But even my "good" scenes weren't as brilliant as I thought at the time. Yet another character related her older self trying to talk to her younger self, who refused to listen. She related the story from both points of view. ("I couldn't believe my future would have the nerve to try to talk to me, when she knew I wouldn't listen!" Then later "Of course, my past didn't listen to me, the little snot!") It seemed to me like an original idea when I wrote it. Imagine how I felt years later, when I read "By His Bootstraps" and discovered that Robert Heinlein had written the same thing in 1941. Ouch.

Like I said, I wrote this novel in the 1990s, so I backed up my work onto a 3.5 inch disk. After I gave up the project as a lost cause, I happened to want to take a big software package home, and my internet connection at home at the time was ridiculously slow, so I put the information onto 3.5 inch disks. I cleared a bunch of disks to do it, including wiping out Chronoverse. Well, good riddance, I thought. And it was all for nothing; the software package didn't work at home anyway.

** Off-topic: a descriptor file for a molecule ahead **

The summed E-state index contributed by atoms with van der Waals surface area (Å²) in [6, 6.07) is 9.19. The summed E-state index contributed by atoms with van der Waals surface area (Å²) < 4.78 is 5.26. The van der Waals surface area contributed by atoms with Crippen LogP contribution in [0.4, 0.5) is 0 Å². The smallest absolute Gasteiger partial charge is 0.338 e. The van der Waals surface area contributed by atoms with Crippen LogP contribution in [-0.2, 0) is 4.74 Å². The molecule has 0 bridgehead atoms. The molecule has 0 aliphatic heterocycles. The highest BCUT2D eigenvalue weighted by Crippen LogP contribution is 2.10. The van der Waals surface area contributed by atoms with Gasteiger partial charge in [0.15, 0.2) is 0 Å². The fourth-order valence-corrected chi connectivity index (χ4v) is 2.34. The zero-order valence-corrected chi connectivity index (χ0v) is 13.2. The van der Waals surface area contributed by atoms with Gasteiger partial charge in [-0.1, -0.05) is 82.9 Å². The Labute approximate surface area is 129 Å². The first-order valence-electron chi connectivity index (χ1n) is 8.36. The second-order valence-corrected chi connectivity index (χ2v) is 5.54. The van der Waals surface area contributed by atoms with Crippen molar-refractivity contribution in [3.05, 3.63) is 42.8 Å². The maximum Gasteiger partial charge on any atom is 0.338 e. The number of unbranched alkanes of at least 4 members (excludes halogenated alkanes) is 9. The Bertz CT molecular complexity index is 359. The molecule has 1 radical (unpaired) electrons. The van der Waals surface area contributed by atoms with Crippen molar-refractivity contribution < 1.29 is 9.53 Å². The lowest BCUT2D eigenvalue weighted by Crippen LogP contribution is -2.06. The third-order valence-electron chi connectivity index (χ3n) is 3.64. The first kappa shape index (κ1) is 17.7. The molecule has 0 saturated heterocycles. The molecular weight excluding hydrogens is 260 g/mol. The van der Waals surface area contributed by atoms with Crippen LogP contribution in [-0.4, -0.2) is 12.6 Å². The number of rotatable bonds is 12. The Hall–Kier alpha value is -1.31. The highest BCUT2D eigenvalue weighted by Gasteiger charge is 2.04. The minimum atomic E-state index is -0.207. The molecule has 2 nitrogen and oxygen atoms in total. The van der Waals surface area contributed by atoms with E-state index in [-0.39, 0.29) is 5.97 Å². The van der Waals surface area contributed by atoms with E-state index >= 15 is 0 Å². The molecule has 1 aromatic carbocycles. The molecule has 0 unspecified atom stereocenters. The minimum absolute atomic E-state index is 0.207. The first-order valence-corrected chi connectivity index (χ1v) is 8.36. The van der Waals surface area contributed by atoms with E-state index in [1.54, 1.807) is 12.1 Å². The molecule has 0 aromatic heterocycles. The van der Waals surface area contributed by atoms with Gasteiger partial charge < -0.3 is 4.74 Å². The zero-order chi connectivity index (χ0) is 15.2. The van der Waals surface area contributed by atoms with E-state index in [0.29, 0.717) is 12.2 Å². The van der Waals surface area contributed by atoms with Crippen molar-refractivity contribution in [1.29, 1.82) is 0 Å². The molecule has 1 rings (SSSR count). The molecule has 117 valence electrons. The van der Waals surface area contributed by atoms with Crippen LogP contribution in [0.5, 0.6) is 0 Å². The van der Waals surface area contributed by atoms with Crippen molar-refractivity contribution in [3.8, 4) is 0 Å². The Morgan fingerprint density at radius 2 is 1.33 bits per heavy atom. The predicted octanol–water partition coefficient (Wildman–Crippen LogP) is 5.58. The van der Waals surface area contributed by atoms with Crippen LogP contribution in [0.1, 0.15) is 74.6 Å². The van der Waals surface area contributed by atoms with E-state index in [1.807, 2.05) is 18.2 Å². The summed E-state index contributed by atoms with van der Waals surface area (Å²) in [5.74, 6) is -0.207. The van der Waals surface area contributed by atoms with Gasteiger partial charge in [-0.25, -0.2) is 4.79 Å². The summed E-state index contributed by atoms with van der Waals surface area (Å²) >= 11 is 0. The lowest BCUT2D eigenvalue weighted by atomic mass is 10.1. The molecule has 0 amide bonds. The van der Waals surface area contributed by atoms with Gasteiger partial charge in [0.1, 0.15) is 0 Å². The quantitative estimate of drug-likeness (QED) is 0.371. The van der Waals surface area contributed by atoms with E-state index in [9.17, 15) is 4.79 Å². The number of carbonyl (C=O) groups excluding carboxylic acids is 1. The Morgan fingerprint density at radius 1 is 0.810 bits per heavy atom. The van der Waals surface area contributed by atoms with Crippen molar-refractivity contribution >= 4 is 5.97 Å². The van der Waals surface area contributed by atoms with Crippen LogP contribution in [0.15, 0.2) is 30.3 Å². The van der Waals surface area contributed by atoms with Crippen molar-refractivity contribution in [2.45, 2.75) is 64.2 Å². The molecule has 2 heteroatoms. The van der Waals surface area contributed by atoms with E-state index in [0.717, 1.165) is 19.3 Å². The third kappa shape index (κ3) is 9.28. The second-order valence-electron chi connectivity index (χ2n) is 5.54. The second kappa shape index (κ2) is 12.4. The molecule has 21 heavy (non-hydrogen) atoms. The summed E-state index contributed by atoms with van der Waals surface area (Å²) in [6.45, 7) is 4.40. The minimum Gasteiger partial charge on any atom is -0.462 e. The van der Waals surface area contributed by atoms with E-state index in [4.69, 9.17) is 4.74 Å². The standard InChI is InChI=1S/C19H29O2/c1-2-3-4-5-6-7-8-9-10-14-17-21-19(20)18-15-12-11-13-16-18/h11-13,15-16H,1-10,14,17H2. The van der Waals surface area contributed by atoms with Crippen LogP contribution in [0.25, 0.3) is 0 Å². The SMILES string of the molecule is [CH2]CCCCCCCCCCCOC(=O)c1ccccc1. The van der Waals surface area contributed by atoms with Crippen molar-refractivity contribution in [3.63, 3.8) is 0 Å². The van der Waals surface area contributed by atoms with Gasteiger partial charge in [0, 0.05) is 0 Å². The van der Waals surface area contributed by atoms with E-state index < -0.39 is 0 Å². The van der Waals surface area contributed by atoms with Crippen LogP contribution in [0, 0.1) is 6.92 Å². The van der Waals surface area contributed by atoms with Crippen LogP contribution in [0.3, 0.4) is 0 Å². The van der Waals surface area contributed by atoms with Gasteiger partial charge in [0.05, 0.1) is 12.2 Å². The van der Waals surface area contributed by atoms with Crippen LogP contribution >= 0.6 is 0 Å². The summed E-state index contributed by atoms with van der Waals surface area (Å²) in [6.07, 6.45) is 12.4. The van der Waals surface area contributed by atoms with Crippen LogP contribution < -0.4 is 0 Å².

Today, I tell my son a lot of stories. He can never get enough, and I've long since run out of great stories to tell him, so I kept digging into the recesses of my memory for more. One day, he asked me to tell him Chronoverse. Even though it had been well over a decade, I was surprised by how much of the book I had forgotten. I mean, I had WRITTEN the darn thing! In particular, I couldn't quite remember the main character's clever solution to that difficult problem I mentioned. What a pity! It seemed so neat and pat at the time. I mean, I remember the general principle, in a vague sort of way, but I can't reconstruct the particulars. In fact, the suspense was killing me.

So I dug up the 3.5 inch disk (because I happen to have an old PC with such a drive) and looked in it, only to find that I had thrown away the book, just to make room for some silly software, which I could now easily download from the internet! Darn!

If only I could go back in time...


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Two years ago, my wife left our house unlocked one fall day. She had left for work after me, and simply forgotten to lock up, little did I know, this minor oversight was about to go nuke level bad.

When I returned home after work that day, I went to my book shelf where I kept all my gaming books. (I owned most of 1st ed. D&D, and ALL of the material from 2nd ed and 3.5.)